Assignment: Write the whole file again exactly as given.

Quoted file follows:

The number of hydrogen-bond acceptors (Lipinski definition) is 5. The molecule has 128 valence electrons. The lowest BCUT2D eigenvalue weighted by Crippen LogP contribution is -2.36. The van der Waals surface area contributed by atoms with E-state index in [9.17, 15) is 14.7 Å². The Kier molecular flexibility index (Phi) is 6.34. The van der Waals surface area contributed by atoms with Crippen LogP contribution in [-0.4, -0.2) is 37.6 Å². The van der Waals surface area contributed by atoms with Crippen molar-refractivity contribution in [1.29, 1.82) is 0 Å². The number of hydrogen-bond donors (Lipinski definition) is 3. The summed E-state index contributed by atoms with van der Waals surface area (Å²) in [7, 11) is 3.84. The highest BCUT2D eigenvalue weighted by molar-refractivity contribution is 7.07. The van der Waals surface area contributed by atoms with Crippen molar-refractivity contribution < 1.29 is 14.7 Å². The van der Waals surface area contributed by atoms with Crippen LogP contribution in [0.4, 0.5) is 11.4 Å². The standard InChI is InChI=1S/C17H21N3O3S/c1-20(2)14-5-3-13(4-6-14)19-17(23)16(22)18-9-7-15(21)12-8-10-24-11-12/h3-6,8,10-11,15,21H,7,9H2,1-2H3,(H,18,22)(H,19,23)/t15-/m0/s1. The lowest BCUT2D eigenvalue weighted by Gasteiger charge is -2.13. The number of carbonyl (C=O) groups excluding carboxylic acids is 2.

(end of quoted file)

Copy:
The number of hydrogen-bond acceptors (Lipinski definition) is 5. The molecule has 128 valence electrons. The lowest BCUT2D eigenvalue weighted by Crippen LogP contribution is -2.36. The van der Waals surface area contributed by atoms with E-state index in [9.17, 15) is 14.7 Å². The Kier molecular flexibility index (Phi) is 6.34. The van der Waals surface area contributed by atoms with Crippen LogP contribution in [-0.4, -0.2) is 37.6 Å². The van der Waals surface area contributed by atoms with Crippen molar-refractivity contribution in [1.29, 1.82) is 0 Å². The number of hydrogen-bond donors (Lipinski definition) is 3. The summed E-state index contributed by atoms with van der Waals surface area (Å²) in [7, 11) is 3.84. The highest BCUT2D eigenvalue weighted by molar-refractivity contribution is 7.07. The van der Waals surface area contributed by atoms with Crippen molar-refractivity contribution < 1.29 is 14.7 Å². The van der Waals surface area contributed by atoms with Crippen LogP contribution in [0.4, 0.5) is 11.4 Å². The standard InChI is InChI=1S/C17H21N3O3S/c1-20(2)14-5-3-13(4-6-14)19-17(23)16(22)18-9-7-15(21)12-8-10-24-11-12/h3-6,8,10-11,15,21H,7,9H2,1-2H3,(H,18,22)(H,19,23)/t15-/m0/s1. The lowest BCUT2D eigenvalue weighted by Gasteiger charge is -2.13. The number of carbonyl (C=O) groups excluding carboxylic acids is 2.